Lake Clark National Park and Preserve is a composite of ecosystems representative of many diverse regions throughout Alaska. Within the park the mountains of the Alaska and the Aleutian Ranges join, creating the Chigmit Mountains, an awesome, jagged array of peaks resulting from centuries of uplifting, intrusion, earthquakes, vulcanism, and glacial action. Two active volcanoes, Iliamna and Redoubt, vent steam from their snow-capped peaks, rising more than 3,050 meters (10,000 ft.) The Chigmit's eastern flank descends rapidly to Cook Inlet. Rivers cascade dramatically to the sea through forests of Sitka and white spruce. The rocky cliffs in and adjacent to the park provide rookeries for puffins, cormorants, kittiwakes, and other seabirds. The western flank of the Chigmit Mountains descends through tundra-covered foothills to boreal forest. Spectacular lakes and wild rivers fill the valleys, flowing southwestward to Bristol Bay.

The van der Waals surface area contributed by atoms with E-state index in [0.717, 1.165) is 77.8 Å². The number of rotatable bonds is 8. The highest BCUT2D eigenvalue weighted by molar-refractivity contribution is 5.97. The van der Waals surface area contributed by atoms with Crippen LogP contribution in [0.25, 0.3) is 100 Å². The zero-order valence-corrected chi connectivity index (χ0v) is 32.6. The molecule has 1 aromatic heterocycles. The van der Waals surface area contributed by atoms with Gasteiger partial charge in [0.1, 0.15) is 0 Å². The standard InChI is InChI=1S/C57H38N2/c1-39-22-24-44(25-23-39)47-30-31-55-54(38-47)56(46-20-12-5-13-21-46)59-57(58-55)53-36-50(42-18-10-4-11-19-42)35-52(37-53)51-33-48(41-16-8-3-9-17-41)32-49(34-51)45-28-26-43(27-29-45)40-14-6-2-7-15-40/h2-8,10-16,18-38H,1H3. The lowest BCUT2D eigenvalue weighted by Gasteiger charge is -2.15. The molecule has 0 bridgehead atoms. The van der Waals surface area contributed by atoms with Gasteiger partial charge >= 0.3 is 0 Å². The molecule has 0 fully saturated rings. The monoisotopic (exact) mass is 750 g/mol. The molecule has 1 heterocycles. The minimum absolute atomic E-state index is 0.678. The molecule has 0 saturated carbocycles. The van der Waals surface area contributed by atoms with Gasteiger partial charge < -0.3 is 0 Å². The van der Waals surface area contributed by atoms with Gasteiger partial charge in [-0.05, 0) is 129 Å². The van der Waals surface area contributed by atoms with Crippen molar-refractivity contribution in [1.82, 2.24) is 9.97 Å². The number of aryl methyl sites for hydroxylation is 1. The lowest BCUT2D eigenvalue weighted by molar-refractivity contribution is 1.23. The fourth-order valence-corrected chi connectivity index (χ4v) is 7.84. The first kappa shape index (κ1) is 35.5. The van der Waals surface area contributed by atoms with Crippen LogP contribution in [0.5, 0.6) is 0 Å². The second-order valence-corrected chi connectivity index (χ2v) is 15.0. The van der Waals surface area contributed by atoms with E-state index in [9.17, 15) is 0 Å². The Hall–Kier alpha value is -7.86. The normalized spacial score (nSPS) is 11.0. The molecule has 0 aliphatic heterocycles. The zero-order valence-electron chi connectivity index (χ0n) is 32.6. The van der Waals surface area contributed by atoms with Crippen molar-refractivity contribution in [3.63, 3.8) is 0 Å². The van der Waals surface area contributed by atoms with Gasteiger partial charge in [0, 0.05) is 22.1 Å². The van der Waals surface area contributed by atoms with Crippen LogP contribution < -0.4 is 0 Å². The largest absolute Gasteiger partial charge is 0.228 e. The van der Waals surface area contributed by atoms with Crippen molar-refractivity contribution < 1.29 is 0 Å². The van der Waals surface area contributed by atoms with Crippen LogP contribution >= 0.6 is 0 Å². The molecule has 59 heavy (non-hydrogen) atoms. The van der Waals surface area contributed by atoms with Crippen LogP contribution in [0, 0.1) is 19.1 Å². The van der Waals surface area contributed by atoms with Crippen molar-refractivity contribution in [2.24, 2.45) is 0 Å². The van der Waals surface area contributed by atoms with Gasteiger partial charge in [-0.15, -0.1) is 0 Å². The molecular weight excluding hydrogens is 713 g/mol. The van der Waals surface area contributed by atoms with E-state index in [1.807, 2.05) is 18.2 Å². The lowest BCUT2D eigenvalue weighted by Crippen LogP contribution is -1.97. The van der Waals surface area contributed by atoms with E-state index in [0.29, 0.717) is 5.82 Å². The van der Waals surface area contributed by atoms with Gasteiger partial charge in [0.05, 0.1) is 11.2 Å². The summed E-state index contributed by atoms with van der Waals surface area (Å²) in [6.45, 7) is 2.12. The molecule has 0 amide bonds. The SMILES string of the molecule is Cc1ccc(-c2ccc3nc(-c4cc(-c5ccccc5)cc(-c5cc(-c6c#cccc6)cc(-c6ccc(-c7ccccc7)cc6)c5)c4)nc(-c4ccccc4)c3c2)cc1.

Summer is the time of life as caribou calve, buds turn to leaves, mosquitoes hatch, and salmon return to spawn. Fireweed, lupine, blueberry, and bearberry abound. In autumn the burgundy-hued tundra blankets the slopes around Turquoise Lake. Fish include five species of salmon, rainbow trout, Dolly Varden, lake trout, northern pike, and arctic grayling. Dall sheep, caribou and moose forage the area. Brown and black bear are present, as well as wolves, lynx, foxes and other mammals.